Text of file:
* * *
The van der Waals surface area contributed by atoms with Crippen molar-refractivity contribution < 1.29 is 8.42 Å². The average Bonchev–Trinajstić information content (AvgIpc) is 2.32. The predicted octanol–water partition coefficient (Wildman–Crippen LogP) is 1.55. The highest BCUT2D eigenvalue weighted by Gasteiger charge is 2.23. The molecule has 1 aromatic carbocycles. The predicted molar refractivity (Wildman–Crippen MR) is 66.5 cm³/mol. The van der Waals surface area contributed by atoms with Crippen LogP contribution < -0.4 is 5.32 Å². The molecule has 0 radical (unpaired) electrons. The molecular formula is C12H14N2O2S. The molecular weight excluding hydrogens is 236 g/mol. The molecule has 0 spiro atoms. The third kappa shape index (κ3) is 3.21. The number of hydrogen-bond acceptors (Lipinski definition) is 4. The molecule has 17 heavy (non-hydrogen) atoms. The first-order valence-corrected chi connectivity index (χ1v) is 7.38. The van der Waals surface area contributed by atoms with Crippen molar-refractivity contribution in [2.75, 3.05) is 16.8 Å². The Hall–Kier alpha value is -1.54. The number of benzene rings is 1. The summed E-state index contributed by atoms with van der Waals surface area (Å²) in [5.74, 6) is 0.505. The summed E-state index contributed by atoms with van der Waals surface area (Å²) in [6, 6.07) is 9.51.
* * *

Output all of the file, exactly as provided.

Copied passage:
The van der Waals surface area contributed by atoms with Crippen molar-refractivity contribution < 1.29 is 8.42 Å². The average Bonchev–Trinajstić information content (AvgIpc) is 2.32. The predicted octanol–water partition coefficient (Wildman–Crippen LogP) is 1.55. The highest BCUT2D eigenvalue weighted by Gasteiger charge is 2.23. The molecule has 1 aromatic carbocycles. The predicted molar refractivity (Wildman–Crippen MR) is 66.5 cm³/mol. The van der Waals surface area contributed by atoms with Crippen LogP contribution < -0.4 is 5.32 Å². The molecule has 0 radical (unpaired) electrons. The molecular formula is C12H14N2O2S. The molecular weight excluding hydrogens is 236 g/mol. The molecule has 0 spiro atoms. The third kappa shape index (κ3) is 3.21. The number of hydrogen-bond acceptors (Lipinski definition) is 4. The molecule has 17 heavy (non-hydrogen) atoms. The first-order valence-corrected chi connectivity index (χ1v) is 7.38. The van der Waals surface area contributed by atoms with Crippen molar-refractivity contribution in [2.75, 3.05) is 16.8 Å². The Hall–Kier alpha value is -1.54. The number of benzene rings is 1. The summed E-state index contributed by atoms with van der Waals surface area (Å²) in [5.74, 6) is 0.505. The summed E-state index contributed by atoms with van der Waals surface area (Å²) in [6, 6.07) is 9.51.